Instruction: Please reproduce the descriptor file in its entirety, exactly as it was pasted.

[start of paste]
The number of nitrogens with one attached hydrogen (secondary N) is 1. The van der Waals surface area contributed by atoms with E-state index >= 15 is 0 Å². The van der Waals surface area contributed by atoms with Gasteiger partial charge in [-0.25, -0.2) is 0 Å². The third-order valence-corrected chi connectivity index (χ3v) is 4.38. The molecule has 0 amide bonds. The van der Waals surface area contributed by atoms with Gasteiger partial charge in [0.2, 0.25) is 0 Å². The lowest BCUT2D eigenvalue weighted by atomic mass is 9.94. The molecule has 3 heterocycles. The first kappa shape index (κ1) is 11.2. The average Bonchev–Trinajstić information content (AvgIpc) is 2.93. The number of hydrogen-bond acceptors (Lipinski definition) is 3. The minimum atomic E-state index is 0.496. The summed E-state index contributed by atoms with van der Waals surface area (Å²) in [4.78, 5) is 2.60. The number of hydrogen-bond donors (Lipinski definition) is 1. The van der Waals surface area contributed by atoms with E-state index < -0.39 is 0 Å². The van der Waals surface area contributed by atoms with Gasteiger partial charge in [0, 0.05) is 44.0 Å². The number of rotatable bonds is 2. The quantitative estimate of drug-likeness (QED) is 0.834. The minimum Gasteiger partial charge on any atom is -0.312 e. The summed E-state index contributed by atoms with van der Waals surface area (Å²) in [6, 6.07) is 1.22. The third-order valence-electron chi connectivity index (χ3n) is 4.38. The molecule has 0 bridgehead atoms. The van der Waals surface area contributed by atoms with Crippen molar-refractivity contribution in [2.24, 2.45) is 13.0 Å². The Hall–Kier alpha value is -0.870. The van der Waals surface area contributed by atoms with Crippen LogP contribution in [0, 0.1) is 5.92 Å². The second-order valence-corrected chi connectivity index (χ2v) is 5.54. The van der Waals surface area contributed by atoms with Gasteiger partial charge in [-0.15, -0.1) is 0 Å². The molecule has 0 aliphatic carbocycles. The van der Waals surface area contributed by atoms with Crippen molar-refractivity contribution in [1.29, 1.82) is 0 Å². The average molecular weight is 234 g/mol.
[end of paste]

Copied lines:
The number of nitrogens with one attached hydrogen (secondary N) is 1. The van der Waals surface area contributed by atoms with E-state index >= 15 is 0 Å². The van der Waals surface area contributed by atoms with Gasteiger partial charge in [-0.25, -0.2) is 0 Å². The third-order valence-corrected chi connectivity index (χ3v) is 4.38. The molecule has 0 amide bonds. The van der Waals surface area contributed by atoms with Gasteiger partial charge in [0.2, 0.25) is 0 Å². The lowest BCUT2D eigenvalue weighted by atomic mass is 9.94. The molecule has 3 heterocycles. The first kappa shape index (κ1) is 11.2. The average Bonchev–Trinajstić information content (AvgIpc) is 2.93. The number of hydrogen-bond acceptors (Lipinski definition) is 3. The minimum atomic E-state index is 0.496. The summed E-state index contributed by atoms with van der Waals surface area (Å²) in [4.78, 5) is 2.60. The number of hydrogen-bond donors (Lipinski definition) is 1. The van der Waals surface area contributed by atoms with E-state index < -0.39 is 0 Å². The van der Waals surface area contributed by atoms with Gasteiger partial charge in [0, 0.05) is 44.0 Å². The number of rotatable bonds is 2. The quantitative estimate of drug-likeness (QED) is 0.834. The minimum Gasteiger partial charge on any atom is -0.312 e. The summed E-state index contributed by atoms with van der Waals surface area (Å²) in [6, 6.07) is 1.22. The third-order valence-electron chi connectivity index (χ3n) is 4.38. The molecule has 0 bridgehead atoms. The van der Waals surface area contributed by atoms with Crippen molar-refractivity contribution in [2.24, 2.45) is 13.0 Å². The Hall–Kier alpha value is -0.870. The van der Waals surface area contributed by atoms with Crippen LogP contribution in [0, 0.1) is 5.92 Å². The second-order valence-corrected chi connectivity index (χ2v) is 5.54. The van der Waals surface area contributed by atoms with Gasteiger partial charge in [-0.15, -0.1) is 0 Å². The molecule has 0 aliphatic carbocycles. The van der Waals surface area contributed by atoms with Crippen molar-refractivity contribution in [1.29, 1.82) is 0 Å². The average molecular weight is 234 g/mol.